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Results 1 to 4 of 4

Thread: My Wife's Expired Visa

  1. #1
    Guest
    I'm hoping someone here can give me some advice on what to do since this seems like a knowledgeable place, so I'll just jump right into it...

    After corresponding with an Indonesian girl for 4 months, I visited her in her home country in March 2002 and we got along exceptionally well. She obtained her Visa to the US in May of 2002 and travelled here in late June of 2002 (I might add here that she paid her own fare when coming here).

    Since we got along so well, we decided to marry in August of 2002 at the local county clerks office; at that time we knew we had to begin all of her immigration paperwork and went so far as to go to the local INS department several times (I don't think I need to tell you how excuciatingly slow an experience that can be!). Due to work, it was hard to get away to stand in that line for hours on end with no guarantee we'd even make it in before the office closed.

    Since my wife is Catholic, she wanted to have a 'real' wedding in a church which we scheduled for May of this year and we both had been quite busy with our plans since it was one of those do-everything-ourselves kind of weddings and much less inexpensive.

    Due to our wedding plans and my work schedule, my wife's Visa expired on May 23 without us ever getting started on all her paperwork. I realize the fault is entirely ours in this matter and I'm not here to justify our procrastination.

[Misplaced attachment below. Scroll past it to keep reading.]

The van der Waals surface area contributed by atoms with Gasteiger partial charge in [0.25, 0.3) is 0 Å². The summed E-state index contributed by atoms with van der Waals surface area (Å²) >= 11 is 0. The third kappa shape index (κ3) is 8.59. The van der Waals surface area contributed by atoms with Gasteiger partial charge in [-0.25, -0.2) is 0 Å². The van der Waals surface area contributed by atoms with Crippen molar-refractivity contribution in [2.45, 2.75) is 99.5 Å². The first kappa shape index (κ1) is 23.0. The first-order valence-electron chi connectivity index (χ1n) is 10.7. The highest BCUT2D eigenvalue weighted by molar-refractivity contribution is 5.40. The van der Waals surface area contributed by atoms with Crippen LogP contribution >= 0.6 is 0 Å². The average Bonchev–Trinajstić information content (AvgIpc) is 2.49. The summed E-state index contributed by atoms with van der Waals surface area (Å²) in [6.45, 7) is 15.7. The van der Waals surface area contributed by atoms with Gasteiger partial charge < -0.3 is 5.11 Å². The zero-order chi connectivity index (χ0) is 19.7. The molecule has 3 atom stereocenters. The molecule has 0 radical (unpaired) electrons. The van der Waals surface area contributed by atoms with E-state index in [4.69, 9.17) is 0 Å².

But I would like to know what is my best course now that we are married even though her Visa is expired. I have made appointments with a few local immigration lawyers, but to be honest with you, they all seem like shysters to us and we are reluctant to hand over a large portion of money if all they will be doing is essentially submitting paperwork for us. Should we contract a lawyer in this case? Would we be better off trying to do this ourselves? Is my wife in immediate danger of deportation?

    I should note here that we have not tried to defraud the government or flagrantly violate any laws, we are merely the victims of our own unfortunate ignorance and procrastination.

    Some further items of note: I am a US Citizen and employed; my wife is educated with a degree in physics from a University in Jakarta; we have no children; my wife has not been employed since she's been here; and my parents (and friends) thinks she's great! (She is, too).

    I would appreciate any advice, pointers, or recommendations you might have regarding our situation.

    Thanks!

    M

  2. #2
    Guest
    I'm hoping someone here can give me some advice on what to do since this seems like a knowledgeable place, so I'll just jump right into it...

    After corresponding with an Indonesian girl for 4 months, I visited her in her home country in March 2002 and we got along exceptionally well. She obtained her Visa to the US in May of 2002 and travelled here in late June of 2002 (I might add here that she paid her own fare when coming here).

    Since we got along so well, we decided to marry in August of 2002 at the local county clerks office; at that time we knew we had to begin all of her immigration paperwork and went so far as to go to the local INS department several times (I don't think I need to tell you how excuciatingly slow an experience that can be!). Due to work, it was hard to get away to stand in that line for hours on end with no guarantee we'd even make it in before the office closed.